Toronto

Province pauses demolition of heritage buildings in West Don Lands after blowback from city, residents

The provincial government has put a pause on the demolition of heritage buildings on the West Don Lands downtown until Wednesday in response to backlash from the city and area residents.

Decision to halt demolition until Wednesday a 'good faith measure,' minister says

Steve Clark, Ontario's minister of municipal affairs and housing, says the province has decided to pause demolition plans until Wednesday as a 'good faith measure' towards the City of Toronto. (Dean Gariepy/CBC/Radio-Canada)

The provincial government has put a pause on the demolition of heritage buildings in the West Don Lands downtown until Wednesday after major backlash from city officials and residents.

Community members and city councillors demanded the demolition plans be halted in an effort to preserve the structures when construction crews arrived on site Monday and started to tear them down. The St. Lawrence Community Association applied for a court injunction Thursday to temporarily stop the demolition with the city listed as an interested party.

Ontario's Municipal Affairs and Housing Minister Steve Clark said Friday the province has made the decision to pause as a "good faith measure."

"This morning, the province received the decision concerning the request of the St. Lawrence Community Association seeking an interim interlocutory injunction to stay demolition and environment remediation activities at the government-owned land at 153 to 185 Eastern Ave.," Clark said in a statement.

"Although an injunction was not ordered, as a good faith measure towards the City of Toronto, I have called Mayor John Tory to advise that the province will pause [plans] until next Wednesday Jan. 27."

The Dominion Wheel and Foundries Company site, a provincially owned property, is subject to a Ontario ministerial zoning order issued in October. 

The order, one of three for the West Don Lands, paves the way for housing construction and allows the province to bypass municipal planning processes, including public consultations.

The four buildings on the site were constructed between 1917 and 1929 and were added to the City of Toronto's heritage register in 2004.

Tory thanks province for pausing demolition

Toronto Mayor John Tory welcomed the province's move.

"Although I wish this situation had started in a more cooperative manner, I want to thank the Minister for acknowledging that there are concerns raised by the City, the community, the local councillor and myself which require discussion, and thank the Minister as well for agreeing to an immediate five-day pause," Tory said in a statement Friday.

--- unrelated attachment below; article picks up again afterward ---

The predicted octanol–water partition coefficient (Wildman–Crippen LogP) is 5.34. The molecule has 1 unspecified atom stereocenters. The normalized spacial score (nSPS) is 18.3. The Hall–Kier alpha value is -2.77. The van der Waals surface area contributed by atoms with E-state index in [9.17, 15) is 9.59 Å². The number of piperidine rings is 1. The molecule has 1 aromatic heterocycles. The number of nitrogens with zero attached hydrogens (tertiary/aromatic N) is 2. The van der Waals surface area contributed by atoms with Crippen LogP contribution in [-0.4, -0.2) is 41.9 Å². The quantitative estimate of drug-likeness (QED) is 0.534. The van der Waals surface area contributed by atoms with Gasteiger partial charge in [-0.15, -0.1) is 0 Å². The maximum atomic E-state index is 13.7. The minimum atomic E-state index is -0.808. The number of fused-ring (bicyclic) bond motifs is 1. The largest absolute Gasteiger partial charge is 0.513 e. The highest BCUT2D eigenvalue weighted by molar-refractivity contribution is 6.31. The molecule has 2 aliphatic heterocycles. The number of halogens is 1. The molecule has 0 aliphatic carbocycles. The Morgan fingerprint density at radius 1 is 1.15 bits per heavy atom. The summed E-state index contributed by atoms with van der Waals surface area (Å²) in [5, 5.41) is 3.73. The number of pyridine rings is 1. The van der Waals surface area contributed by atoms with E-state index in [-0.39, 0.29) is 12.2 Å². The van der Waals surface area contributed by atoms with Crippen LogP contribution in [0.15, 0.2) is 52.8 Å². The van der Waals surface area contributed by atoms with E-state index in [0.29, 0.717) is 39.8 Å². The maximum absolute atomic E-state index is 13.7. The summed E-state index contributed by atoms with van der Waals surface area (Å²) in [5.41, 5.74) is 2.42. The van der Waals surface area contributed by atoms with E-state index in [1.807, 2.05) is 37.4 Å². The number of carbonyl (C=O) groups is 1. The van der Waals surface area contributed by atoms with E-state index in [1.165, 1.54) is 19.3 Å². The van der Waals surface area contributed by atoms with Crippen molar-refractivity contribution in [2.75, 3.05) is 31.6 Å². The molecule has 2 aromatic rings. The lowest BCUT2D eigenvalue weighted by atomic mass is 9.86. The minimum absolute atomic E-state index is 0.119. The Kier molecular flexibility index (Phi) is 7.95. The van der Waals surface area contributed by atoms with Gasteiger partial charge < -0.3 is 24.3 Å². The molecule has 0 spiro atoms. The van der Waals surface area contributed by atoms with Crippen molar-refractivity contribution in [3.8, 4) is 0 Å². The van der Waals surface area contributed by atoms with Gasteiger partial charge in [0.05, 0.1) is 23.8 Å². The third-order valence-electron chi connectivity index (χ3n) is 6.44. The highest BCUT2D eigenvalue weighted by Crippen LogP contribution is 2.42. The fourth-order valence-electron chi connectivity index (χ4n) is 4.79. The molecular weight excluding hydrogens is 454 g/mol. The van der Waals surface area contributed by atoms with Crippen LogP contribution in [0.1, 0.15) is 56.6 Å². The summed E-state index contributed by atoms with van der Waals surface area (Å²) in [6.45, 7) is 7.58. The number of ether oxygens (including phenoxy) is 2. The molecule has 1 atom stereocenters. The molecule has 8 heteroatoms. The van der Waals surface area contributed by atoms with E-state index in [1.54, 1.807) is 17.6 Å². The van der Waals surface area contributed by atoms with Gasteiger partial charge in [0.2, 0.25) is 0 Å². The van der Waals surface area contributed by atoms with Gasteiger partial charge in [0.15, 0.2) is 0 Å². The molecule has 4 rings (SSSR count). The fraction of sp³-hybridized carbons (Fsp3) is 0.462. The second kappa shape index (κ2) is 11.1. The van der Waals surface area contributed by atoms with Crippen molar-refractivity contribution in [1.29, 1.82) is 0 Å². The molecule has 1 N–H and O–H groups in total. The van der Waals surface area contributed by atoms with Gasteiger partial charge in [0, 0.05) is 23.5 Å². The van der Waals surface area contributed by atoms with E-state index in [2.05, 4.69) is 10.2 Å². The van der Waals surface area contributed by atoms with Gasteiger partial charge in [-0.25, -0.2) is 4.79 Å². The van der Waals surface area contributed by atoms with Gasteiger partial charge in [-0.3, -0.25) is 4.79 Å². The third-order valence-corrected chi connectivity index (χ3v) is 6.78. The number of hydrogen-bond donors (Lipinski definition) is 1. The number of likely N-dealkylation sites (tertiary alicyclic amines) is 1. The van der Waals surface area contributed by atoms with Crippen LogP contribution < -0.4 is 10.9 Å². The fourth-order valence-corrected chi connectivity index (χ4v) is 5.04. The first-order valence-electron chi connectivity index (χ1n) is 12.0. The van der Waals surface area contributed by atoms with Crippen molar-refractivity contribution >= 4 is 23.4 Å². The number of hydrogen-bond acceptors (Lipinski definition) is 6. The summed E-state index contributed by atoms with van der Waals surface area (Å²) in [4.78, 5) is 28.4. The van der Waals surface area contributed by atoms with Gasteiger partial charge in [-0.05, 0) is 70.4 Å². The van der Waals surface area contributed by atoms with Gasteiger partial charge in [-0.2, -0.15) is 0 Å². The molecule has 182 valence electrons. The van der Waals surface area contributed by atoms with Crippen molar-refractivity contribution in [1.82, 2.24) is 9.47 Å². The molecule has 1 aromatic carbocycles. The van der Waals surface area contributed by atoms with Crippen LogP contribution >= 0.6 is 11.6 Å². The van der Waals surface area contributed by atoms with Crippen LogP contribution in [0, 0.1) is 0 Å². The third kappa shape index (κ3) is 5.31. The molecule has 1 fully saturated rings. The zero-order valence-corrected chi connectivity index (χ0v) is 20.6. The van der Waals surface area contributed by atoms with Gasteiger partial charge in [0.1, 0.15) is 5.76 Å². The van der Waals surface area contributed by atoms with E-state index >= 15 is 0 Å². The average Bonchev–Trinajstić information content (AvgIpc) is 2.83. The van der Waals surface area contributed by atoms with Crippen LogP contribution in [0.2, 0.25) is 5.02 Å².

Tory said city staff met with provincial officials Friday morning to try to resolve the situation and will hold further discussions over the coming days. He said the issue will also be coming to city council at the end of January.

"I remain hopeful that a path forward can be found that gets more affordable housing built and at the same time takes proper notice of community concerns such as heritage," Tory said.

The Dominion Wheel and Foundries Company site has four buildings on the site, which were constructed between 1917 and 1929. They were added to the City of Toronto's heritage register in 2004. (Grant Linton/CBC)

When word spread last week that the demolition was about to begin, prompting community leaders and politicians to speak out against the plan, the province told CBC Toronto it was within its authority to make the move. 

Coun. Kristyn Wong-Tam, who represents Ward 13, Toronto Centre, is one of the critics of the demolition and called the province's plans "outrageous" and an "act of vandalism."

Wong-Tam says while she and others are "pleased" to read Clark's statement, she continues to call on the province to stop the project.

"This province's action of reckless demolition was carried without consultation and without adherence to their own heritage policies," Wong-Tam said in a statement Friday following the announcement.

"A temporary pause does not reverse the already extensive damage of the accelerated demolition we have witnessed over the last few days during a global pandemic or restore the community's faith," she said.

Wong-Tam says the province could show a "real act of good faith" by halting all further demolition and consulting with the city and the community.

The ministry insists "heritage elements" will inform the design of any new buildings on the site.

"The province has been clear that this provincially-owned property – which has been largely abandoned for over 40 years and requires demolition to allow for significant environmental remediation – will be revitalized to allow for the construction of new affordable housing, market housing, and community space," Clark said.

In his statement, Clark says that the ministry has provided documentation prior to the initiation of the injunction, including a Heritage Impact Assessment and Cultural Heritage Documentation Report. 

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